Children playing "catch the brass ring" is recorded here in a French frontispiece of 1803.  The brass ring is still used as a game on all complete carousel ride installations.  After catching the ring, the rider must toss it into a large target-like ring collection device, often covered with a gaping mouthed clown face.

The Americans of 1869 showed their ability to innovate by adapting the recently invented bicycle to power a carousel ride.  This ride will probably come back into fashion again.



The "Chinese Ring Game" in the Tivoli Gardens of Paris, France, 1815.  The sticks  used earlier to knock off a man's hat are replaced by the grabbing of rings, showing the evolution of the cavalry practice the carousels were originally designed to do.  The word "carousel" comes from the same root at the word carouse, it meant "little war games".  This was a person-powered ride, look into the pit below.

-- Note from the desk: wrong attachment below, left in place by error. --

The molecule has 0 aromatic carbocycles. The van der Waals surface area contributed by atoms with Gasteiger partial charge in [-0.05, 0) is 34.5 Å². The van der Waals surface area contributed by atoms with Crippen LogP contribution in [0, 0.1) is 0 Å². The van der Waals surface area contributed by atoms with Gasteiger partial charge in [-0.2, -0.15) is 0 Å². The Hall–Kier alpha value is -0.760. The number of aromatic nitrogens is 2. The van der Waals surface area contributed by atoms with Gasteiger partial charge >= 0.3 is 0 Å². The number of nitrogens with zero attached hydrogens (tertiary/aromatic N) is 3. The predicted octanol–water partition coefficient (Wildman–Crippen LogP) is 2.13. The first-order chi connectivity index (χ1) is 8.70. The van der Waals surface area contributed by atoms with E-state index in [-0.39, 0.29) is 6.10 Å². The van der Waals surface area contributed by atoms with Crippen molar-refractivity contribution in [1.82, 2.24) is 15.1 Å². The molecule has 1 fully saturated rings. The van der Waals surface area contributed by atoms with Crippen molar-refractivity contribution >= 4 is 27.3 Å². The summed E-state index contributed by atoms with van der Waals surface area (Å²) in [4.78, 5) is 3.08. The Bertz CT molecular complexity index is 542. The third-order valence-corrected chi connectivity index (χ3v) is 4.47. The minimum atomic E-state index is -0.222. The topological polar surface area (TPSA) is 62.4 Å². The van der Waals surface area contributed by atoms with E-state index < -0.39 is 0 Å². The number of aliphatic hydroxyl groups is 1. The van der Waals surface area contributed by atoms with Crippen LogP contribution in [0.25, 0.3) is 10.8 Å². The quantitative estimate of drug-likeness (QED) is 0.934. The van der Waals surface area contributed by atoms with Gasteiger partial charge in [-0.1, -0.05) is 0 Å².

The Wurlitzer Band Organ Company made many elaborate pneumatic music machines which used paper rolls with holes punched in them for the different notes.  These  devices could play hundred's of tunes and were often used with carousels.  Calliopes were similar steam driven music devices too loud for use close to a carousel.








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